Usefulness of Atrial Fibrillation as a Marker for Adverse Cardiovascular Outcomes in Both Primary and Secondary Prevention in Patients With Implantable Cardioverter-Defibrillators.

Citation data:

The American journal of cardiology, ISSN: 1879-1913, Vol: 118, Issue: 10, Page: 1497-1502

Publication Year:
Usage 7
Abstract Views 7
Captures 13
Exports-Saves 13
Citations 1
Citation Indexes 1
Chang, Ian C Y; Agamawi, Yusuf M; Austin, Erin; Adkisson, Wayne O; Roukoz, Henri; von Wald, Lisa N; Sakaguchi, Scott; Benditt, David G; Chen, Lin Y
Elsevier BV
article description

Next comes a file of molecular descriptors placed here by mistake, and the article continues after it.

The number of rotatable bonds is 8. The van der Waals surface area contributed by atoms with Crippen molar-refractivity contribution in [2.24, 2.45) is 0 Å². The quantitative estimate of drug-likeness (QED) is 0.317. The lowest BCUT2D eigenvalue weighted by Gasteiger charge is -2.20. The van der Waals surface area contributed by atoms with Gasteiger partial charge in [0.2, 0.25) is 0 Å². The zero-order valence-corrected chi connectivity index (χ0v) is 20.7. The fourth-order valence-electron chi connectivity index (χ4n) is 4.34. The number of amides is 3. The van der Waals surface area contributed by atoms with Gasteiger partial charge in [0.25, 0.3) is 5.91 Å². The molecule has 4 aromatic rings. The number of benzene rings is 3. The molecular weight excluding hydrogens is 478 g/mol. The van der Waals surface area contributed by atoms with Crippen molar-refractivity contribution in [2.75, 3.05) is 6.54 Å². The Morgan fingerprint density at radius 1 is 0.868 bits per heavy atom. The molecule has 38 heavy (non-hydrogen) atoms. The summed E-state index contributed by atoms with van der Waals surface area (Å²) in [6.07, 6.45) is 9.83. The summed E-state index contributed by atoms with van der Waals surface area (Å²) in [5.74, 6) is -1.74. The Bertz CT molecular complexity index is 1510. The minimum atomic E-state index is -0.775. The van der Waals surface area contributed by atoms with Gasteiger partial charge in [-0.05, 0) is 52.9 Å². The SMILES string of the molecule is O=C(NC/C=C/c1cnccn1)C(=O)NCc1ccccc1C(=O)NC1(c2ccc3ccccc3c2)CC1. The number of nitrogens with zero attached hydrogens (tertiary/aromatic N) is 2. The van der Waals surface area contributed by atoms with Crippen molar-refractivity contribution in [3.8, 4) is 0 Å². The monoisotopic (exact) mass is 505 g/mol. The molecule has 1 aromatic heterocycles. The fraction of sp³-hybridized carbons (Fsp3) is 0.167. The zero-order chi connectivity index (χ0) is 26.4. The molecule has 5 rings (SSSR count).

Whether the risk factors for cardiovascular (CV) outcomes are different in primary versus secondary prevention implantable cardioverter-defibrillator (ICD) patients is unclear. We sought to identify predictors of CV outcomes in ICD recipients for primary (G1) versus secondary prevention (G2). Consecutive patients who had ICD implanted during August 2005 to December 2009 were included. The primary outcome was a composite of appropriate shock, acute coronary syndrome, ischemic stroke, coronary revascularization, heart failure exacerbation, CV hospitalization, or all-cause death. We used Cox proportional hazards model and a stepwise selection method to fit the most parsimonious model to predict the primary outcome in all patients and separately for G1 and G2 patients. We followed 223 (184 G1 and 39 G2, mean age 61 years) patients through December 31, 2012; 141 (63.2%) developed the primary outcome. In all patients, atrial fibrillation (AF; hazard ratio 6.72, 95% CI 4.20 to 10.75; p <0.001), use of antiarrhythmic drug (1.55, 1.02 to 2.36; p = 0.04), and lower estimated glomerular filtration rate (0.99, 0.98 to 0.997; p = 0.01) were associated with increased risk of the primary outcome; the attributable risks were 21.6%, 16.0%, and 15.9%, respectively. In G1, AF, hypertension, and lower estimated glomerular filtration rate were associated with increased risk, whereas in G2, AF, use of antiarrhythmic drug, and nonischemic cardiomyopathy were associated with increased risk. In conclusion, although risk factors are different for primary and secondary prevention patients, AF is a strong and consistent risk factor for adverse outcomes in both populations.